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New Garda Commissioner could come from abroad and be paid more

Justice Minister Charlie Flanagan said that he accepted the role is challenging, but denied it is a “poisoned chalice”.

Image: RollingNews.ie

THE NEW GARDA Commissioner could come from outside Ireland – and could be paid in excess of €180,000.

Justice Minister Charlie Flanagan told journalists yesterday that he had discussed the task of finding a successor to Nóirín O’Sullivan with the chair of the Policing Authority Josephine Feehily.

O’Sullivan took many in government by surprise on Sunday evening when she announced her retirement. Her replacement will become the third Garda Commissioner since March 2014. Flanagan said that he feels the appointment creates an opportunity.

I believe it is an opportunity to, perhaps, broaden the base. [We will ultimately] appoint an expert who is best placed to complete the root and branch programme of modernisation in An Garda Síochána.

Flanagan went on to say that the previous pay of €180,000 is something that may be discussed.

“It’s important that we look at who is available. Obviously, the process is just beginning – the Policing Authority will discuss it with the Public Appointments Service (PAS).

“I’m pleased that over the course of the next few weeks, the Policing Authority will advertise for the job in order to find the best person available. That may involve an international selection process, it may not.”

Flanagan said that he accepted the role is challenging, but denied it is a “poisoned chalice”.

The process

garda 806_90522872 File photo. Source: Sam Boal/RollingNews.ie

A spokesperson for the Department of Justice says that the appointment of the new Commissioner will follow section 9 of the Garda Síochána Act 2005 (as amended by section 8 of the Garda Síochána (Policing Authority and Miscellaneous Provisions) Act.

This section of the act provides that the Policing Authority will make a recommendation to government on who will fill the role. There is no mention of how the competition for the job is to be run or how long it is to take. A request for comment from An Garda Síochána relating to the particulars of the job competition was directed to the Policing Authority. In a statement, the authority said:

“The Policing Authority has immediately commenced consideration and research on the process to identify and appoint the next Commissioner of the Garda Síochána. While section 9 of the Garda Síocháná Act 2005 sets out the statutory requirements, this will be the first time that the new legislative process is utilised.

“In practical terms, the Authority will be working with the Public Appointments Service and the Department of Justice and Equality over the coming weeks to agree the precise requirements for the role and to formally initiate the selection competition.

“The Authority’s Chairperson spoke to the Minister for Justice and Equality about the selection process this morning and they agreed that it is crucial that a deliberate and considered process takes place to ensure the right
candidate is selected.”

For now, Dónall Ó Cualáin has been appointed interim Commissioner of An Garda Síochána.

In O’Sullivan’s case, she filled the interim role for eight months following the resignation of Martin Callinan in March 2014 before she was given the job.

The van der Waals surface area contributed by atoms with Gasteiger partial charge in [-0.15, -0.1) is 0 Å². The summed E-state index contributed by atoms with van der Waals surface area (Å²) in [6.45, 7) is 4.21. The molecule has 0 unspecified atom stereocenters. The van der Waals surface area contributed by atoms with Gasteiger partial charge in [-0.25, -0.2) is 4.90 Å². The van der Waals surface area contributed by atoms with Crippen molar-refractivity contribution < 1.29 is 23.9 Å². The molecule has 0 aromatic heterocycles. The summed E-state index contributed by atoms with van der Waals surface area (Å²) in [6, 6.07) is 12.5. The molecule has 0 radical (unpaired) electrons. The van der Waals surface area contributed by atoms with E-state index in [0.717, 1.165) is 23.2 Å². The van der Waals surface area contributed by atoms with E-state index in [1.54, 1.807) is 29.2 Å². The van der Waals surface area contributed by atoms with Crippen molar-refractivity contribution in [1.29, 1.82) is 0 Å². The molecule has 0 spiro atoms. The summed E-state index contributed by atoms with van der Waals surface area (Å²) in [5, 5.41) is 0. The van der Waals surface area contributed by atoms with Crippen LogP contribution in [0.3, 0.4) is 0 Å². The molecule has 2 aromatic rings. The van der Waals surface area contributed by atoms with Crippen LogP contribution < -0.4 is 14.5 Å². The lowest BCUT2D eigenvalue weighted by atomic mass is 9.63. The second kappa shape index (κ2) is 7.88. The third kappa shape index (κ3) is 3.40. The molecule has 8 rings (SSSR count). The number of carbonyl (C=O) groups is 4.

She was the only candidate recommended by a special selection committee set up by the PAS. It followed interviews with a number of Irish and international candidates.

Looking abroad

However, speaking to reporters ahead of her address at the MacGill Summer School in Glenties, Donegal, this summer, Kathleen O’Toole, Chair of the Commission on the Future of Policing said that she was surprised at the lack of international interest in the job.

She sat on the body that appointed O’Sullivan to her position, and said she was somewhat taken aback at the lack of international applicants.

However, she now believes it is a “great opportunity” and “a very desirable position” for outsiders.

O’Toole said she didn’t believe the pay packet was an issue.

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“I have taken pay cuts on a number of occasions myself because I thought the work was so fascinating and I wanted to make a difference… certainly I have heard some say that it [Garda Commissioner's salary] doesn’t compare to other places, but the people who do this job, that is not usually what motivates them.”

In the 24 hours after O’Sullivan’s retirement, a number of calls were made for the next head of the force to come from outside An Garda Síochána.

Fine Gael spokesman on Justice in Seanad Éireann, Senator Martin Conway said:

“I believe that it is in the best interest of An Garda Síochána that the Policing Authority begin a process of headhunting an individual with a proven track record of implementing radical reform.

“This process can run in tandem with an open competition – the clear objective being to find the right candidate to drive radical reform and restore public confidence in the senior management of the force.”

Roscommon-Galway TD Michael Fitzmaurice said:

“What is needed now is a total change at the top in the organisation and a new administration in the force. The next Commissioner must come from outside as anyone appointed from inside would face the same problems as Noirin O’Sullivan. It is now time for someone suitably qualified who has never been associated with the Garda force or the system be appointed.”

With reporting from Christina Finn

Read: Minister says Nóirín O’Sullivan’s pension will reflect her ‘experience, expertise and rank’

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